The sustainability of these farmers is crucial for livelihoods in rural areas and for the entire country. The cost of cultivation per hectare is also high on small and marginal farmers than medium and large farms.

However, the monthly income and consumption figures across different size class of land holdings show that marginal and small farmers have dis-savings compared to medium and large farmers. According to NSS 2003 data, the monthly consumption of marginal farmers was Rs.2482 and monthly income was Rs.1659. It shows that they have dis-savings of Rs.823. The dis-savings for small farmers were Rs.655. On the other hand, for large farmers, monthly income and consumption respectively were Rs.9667 and Rs.6418 with savings of Rs.3249.

In an effort to boost the agriculture sector, the Government of India has set a goal to double farmers’ income by 2022 but failed to achieve same. Government of India has to unveil strategies ranging from irrigation to crop insurance. But if the agriculture sector is to undergo true transformation, it needs to move from a production-driven system to one driven by demand, one that increasingly connects consumers with producers. This will require new approaches and innovations, as well as increasing collaboration between the private sector and other stakeholders in the sector. It will require integrated approach that connect farm to fork, competitive markets that provide better prices to farmers, and an enabling environment that supports innovation and action.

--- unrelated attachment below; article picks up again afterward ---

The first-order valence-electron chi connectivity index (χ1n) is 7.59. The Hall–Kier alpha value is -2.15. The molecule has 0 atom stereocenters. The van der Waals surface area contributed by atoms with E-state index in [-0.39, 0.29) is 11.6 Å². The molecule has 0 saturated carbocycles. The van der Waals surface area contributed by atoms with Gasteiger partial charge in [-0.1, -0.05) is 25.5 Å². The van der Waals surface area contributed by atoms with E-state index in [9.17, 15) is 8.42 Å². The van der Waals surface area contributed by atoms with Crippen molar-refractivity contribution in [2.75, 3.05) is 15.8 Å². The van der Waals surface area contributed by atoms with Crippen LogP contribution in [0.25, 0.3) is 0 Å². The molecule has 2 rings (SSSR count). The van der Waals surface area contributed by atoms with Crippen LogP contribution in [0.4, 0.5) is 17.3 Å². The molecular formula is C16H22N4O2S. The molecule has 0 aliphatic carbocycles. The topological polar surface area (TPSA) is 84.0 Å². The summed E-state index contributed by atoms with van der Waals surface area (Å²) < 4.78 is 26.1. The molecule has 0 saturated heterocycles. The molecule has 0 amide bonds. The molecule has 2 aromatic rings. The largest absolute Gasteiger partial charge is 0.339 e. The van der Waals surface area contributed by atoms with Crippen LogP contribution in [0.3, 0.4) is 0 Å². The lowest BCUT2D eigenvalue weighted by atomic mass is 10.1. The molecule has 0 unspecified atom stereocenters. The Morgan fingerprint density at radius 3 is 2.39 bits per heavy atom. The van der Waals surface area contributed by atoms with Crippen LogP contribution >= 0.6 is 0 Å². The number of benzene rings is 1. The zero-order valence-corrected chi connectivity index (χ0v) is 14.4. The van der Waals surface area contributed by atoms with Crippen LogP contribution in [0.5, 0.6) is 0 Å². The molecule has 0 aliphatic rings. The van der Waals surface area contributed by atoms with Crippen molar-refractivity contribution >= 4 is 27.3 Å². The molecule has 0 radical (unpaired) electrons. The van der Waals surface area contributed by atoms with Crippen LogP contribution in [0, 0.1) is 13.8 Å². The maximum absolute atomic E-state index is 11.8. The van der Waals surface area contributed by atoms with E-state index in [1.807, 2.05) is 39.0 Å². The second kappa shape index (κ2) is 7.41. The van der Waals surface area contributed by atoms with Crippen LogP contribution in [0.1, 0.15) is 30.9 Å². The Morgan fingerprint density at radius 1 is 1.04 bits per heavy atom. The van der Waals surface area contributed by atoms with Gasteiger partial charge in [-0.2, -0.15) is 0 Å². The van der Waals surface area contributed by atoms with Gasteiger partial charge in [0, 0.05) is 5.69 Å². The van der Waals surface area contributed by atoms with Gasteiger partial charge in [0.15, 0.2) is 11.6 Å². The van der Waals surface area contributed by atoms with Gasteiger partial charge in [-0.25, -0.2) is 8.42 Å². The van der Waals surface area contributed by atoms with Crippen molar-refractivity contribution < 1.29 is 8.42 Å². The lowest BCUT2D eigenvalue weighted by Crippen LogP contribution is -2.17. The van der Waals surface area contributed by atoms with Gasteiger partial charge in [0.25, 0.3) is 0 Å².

Agriculture is a complex sector. No one stakeholder – whether governmental, corporate or from civil society – can do this alone, especially given climate change and increasing pressure on land and water resources. Real impact will come from combining the competencies of diverse organizations and stakeholders and creating better alignment through partnership platforms. More investment, more infrastructure, more on-the-ground resources, financial linkage, market linkage, agriculture value chain, post harvest management, new collaboration models that combine the knowledge and resources of diverse stakeholders, and which share best practices, risks and mutual accountability will help in achieving the targeted outcome.

(The writer is a Bhubaneswar-based economist.)